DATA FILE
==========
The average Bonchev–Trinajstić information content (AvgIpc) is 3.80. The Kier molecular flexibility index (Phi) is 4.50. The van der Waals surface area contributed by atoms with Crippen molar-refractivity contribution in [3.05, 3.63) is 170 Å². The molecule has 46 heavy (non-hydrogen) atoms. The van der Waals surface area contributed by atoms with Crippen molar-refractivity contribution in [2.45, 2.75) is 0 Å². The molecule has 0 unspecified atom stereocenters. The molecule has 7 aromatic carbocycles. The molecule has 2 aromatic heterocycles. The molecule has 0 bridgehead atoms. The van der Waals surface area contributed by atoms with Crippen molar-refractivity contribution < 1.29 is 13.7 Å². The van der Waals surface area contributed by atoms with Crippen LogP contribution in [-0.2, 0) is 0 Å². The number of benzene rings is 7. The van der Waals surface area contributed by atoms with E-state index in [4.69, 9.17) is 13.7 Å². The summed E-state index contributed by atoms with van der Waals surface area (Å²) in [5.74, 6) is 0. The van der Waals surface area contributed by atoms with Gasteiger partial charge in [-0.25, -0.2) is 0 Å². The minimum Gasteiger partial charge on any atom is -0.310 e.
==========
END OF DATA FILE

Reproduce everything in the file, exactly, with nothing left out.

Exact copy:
The average Bonchev–Trinajstić information content (AvgIpc) is 3.80. The Kier molecular flexibility index (Phi) is 4.50. The van der Waals surface area contributed by atoms with Crippen molar-refractivity contribution in [3.05, 3.63) is 170 Å². The molecule has 46 heavy (non-hydrogen) atoms. The van der Waals surface area contributed by atoms with Crippen molar-refractivity contribution in [2.45, 2.75) is 0 Å². The molecule has 0 unspecified atom stereocenters. The molecule has 7 aromatic carbocycles. The molecule has 2 aromatic heterocycles. The molecule has 0 bridgehead atoms. The van der Waals surface area contributed by atoms with Crippen molar-refractivity contribution < 1.29 is 13.7 Å². The van der Waals surface area contributed by atoms with Crippen LogP contribution in [-0.2, 0) is 0 Å². The number of benzene rings is 7. The van der Waals surface area contributed by atoms with E-state index in [4.69, 9.17) is 13.7 Å². The summed E-state index contributed by atoms with van der Waals surface area (Å²) in [5.74, 6) is 0. The van der Waals surface area contributed by atoms with Gasteiger partial charge in [-0.25, -0.2) is 0 Å². The minimum Gasteiger partial charge on any atom is -0.310 e.